• The right to express one’s own cultural identity must be balanced by an obligation to respect the identities of others
Greet the instructor and audience.
Introduce the topic; tell about yourself and the panelist ( name )
explain the reason of having this panel discussion, Ask a question ( cause of matter) to begin the discussion. Eg Why is multiculturalism the best policy for Australia.
Each panelist should introduce themselves further before starting your discussion. (where are u from, what are u doing now)
Explain multiculturalism, the history multiculturalism policy of Australia. It difference with the white man policy (pluralism). How the white man policy damage Australia’s reputation and global
Backup the 1st panelist with the aim and goals of Multiculturalism policy. How multiculturalism and repair the nation thinking, behaviour and opinion of multiculturalism. Aside, bring out the pros of Multiculturalism ( Limit the pros to one )
Lengthen the second panelist statement about pros of Multiculturalism. Make personal comparison with Malaysia ( and SG) and Canada. How multiculturalism had develop the social, economics and politics of these country. How peace and diversity can be found in these country. Literate the variety of food, cultural celebration, knowledge and language in our country.
Explain pluralism , why pluralism should be the best policy. Reinforce the statement with pros of pluralism and example.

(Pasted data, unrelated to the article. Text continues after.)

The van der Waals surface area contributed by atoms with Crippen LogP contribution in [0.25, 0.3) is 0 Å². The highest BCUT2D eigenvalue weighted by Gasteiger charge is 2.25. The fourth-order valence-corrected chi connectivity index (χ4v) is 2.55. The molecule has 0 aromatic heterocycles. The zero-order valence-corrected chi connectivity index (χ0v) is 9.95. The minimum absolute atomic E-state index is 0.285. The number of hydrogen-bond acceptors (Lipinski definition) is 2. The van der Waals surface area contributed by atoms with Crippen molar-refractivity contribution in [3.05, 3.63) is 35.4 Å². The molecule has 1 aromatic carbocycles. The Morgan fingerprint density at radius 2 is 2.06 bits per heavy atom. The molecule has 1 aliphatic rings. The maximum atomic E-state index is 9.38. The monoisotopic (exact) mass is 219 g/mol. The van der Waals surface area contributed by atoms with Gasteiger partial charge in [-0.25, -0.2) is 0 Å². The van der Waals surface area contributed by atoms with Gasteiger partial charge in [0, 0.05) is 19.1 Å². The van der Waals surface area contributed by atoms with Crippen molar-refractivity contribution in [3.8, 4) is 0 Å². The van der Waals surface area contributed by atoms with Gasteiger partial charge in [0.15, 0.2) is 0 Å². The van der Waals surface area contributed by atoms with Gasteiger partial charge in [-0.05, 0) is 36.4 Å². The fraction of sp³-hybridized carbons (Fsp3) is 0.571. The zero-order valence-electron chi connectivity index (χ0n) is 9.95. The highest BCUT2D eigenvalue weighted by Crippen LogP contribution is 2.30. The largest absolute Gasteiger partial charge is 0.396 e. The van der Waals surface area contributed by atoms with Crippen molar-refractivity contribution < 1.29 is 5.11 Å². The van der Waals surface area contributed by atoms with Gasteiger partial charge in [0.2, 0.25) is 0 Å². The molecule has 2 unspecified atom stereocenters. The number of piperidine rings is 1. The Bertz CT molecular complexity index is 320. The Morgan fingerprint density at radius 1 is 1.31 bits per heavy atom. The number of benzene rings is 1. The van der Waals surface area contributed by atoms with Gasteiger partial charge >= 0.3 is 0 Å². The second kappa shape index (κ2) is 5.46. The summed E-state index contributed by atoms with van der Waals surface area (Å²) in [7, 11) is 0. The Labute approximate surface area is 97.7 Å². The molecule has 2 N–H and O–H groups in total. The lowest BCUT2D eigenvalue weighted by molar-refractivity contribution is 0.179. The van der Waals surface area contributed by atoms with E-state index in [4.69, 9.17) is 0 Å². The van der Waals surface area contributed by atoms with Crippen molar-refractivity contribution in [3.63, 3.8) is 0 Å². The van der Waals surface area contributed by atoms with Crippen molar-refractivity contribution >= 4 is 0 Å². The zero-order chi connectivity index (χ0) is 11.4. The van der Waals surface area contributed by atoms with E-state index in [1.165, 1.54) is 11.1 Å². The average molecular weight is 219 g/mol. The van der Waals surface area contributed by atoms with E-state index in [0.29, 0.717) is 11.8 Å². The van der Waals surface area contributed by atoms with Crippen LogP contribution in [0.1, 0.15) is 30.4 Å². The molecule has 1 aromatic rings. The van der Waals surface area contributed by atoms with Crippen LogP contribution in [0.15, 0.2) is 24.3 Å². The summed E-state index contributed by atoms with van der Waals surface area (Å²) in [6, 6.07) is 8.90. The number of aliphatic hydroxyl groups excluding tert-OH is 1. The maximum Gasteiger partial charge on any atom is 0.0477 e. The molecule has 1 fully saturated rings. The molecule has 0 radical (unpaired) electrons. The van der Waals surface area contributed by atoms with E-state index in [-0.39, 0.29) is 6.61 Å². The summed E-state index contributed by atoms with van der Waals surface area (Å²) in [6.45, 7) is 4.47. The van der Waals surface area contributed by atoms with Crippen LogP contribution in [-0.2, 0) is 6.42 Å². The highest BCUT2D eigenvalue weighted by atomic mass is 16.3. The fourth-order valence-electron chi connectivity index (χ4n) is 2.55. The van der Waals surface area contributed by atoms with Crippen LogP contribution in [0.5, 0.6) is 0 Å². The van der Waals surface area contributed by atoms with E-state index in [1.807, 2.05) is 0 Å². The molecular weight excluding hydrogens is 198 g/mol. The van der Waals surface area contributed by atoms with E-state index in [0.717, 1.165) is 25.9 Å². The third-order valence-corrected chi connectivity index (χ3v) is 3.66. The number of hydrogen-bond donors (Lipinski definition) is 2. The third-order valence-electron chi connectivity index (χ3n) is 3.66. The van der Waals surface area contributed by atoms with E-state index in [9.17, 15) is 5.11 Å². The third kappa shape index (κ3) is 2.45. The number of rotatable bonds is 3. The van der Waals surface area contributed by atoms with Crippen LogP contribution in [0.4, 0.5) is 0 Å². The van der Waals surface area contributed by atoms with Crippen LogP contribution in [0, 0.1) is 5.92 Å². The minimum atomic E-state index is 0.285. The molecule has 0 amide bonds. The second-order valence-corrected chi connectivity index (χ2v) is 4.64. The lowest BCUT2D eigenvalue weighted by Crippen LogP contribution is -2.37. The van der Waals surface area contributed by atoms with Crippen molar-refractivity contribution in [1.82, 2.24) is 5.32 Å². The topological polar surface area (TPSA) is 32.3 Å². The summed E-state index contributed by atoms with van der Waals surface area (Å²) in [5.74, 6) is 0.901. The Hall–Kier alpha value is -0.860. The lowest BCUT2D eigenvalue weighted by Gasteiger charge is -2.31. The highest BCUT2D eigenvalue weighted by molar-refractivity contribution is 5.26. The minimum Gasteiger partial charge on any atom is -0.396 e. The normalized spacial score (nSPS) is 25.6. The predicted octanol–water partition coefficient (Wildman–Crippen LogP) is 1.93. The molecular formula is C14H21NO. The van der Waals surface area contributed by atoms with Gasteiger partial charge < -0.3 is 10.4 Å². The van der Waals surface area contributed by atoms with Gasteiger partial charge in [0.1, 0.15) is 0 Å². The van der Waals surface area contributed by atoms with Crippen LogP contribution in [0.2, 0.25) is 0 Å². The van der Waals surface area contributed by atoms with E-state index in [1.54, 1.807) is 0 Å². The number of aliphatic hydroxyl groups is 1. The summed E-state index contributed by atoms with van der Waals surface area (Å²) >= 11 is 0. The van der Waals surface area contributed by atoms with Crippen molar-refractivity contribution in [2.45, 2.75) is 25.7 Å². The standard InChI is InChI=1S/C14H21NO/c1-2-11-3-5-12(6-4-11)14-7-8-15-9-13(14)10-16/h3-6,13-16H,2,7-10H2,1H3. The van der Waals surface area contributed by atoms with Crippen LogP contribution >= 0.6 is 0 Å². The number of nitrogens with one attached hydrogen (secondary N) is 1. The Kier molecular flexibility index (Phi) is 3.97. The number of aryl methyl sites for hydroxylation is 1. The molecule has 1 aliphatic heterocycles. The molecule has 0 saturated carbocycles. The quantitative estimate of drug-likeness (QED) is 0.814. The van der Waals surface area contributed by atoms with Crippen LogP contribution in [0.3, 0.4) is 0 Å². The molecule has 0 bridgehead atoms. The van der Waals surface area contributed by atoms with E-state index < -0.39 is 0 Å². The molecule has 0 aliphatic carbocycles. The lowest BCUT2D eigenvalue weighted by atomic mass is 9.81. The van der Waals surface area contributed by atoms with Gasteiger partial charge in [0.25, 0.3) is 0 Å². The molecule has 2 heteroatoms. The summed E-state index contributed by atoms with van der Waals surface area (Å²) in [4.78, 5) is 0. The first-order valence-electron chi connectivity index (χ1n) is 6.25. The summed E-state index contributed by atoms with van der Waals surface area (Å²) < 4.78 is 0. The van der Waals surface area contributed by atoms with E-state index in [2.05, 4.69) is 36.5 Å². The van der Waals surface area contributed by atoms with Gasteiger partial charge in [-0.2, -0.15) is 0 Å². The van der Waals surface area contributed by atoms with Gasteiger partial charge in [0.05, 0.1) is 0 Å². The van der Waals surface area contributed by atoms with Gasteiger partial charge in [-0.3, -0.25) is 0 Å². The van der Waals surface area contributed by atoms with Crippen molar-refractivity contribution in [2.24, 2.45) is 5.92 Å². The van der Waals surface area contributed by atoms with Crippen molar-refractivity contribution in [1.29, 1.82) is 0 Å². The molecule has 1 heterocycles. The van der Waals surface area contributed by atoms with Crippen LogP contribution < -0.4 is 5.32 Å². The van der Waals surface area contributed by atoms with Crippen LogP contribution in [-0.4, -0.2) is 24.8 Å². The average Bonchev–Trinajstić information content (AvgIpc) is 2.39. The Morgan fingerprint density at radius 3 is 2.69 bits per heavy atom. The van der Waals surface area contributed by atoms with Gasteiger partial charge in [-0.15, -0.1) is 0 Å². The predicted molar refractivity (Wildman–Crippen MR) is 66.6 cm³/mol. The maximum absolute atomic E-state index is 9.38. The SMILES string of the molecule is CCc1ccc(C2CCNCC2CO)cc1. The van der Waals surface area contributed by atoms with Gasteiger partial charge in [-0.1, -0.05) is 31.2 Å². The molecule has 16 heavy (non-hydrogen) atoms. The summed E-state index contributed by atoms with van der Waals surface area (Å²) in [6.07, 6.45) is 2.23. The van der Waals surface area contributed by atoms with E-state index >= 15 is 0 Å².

People often misunderstood about multiculturalism and pluralism. Explain the differences of pluralism, deter pluralism by deliberate the pros of multiculturalism.
Disagree with the cons of pluralism. Bring out some example to support the counteract 2nd person
Replied that there are downfall of pluralism that is left unseen. Give some example and case liking to one of it. Eg terrorism, and extremism
Support 4th person with some cons of multiculturalism. Later, compared it with pluralism. Show the right decision of the right policy for Australia. Tell about the reason of the one being chooses
For those who have doubt about the decision, state you own opinion, whether it be a deterrent or supporter on the person idea. Bring out a conclusion to summarise the discussion.
Analyses the discussion and state your ideology of multiculturalism and pluralism. construct opportunity for question from the audience. Express regards to the panelist, instructor and audience. End the forum with delight, Humble and polite lines, said out the moral of story.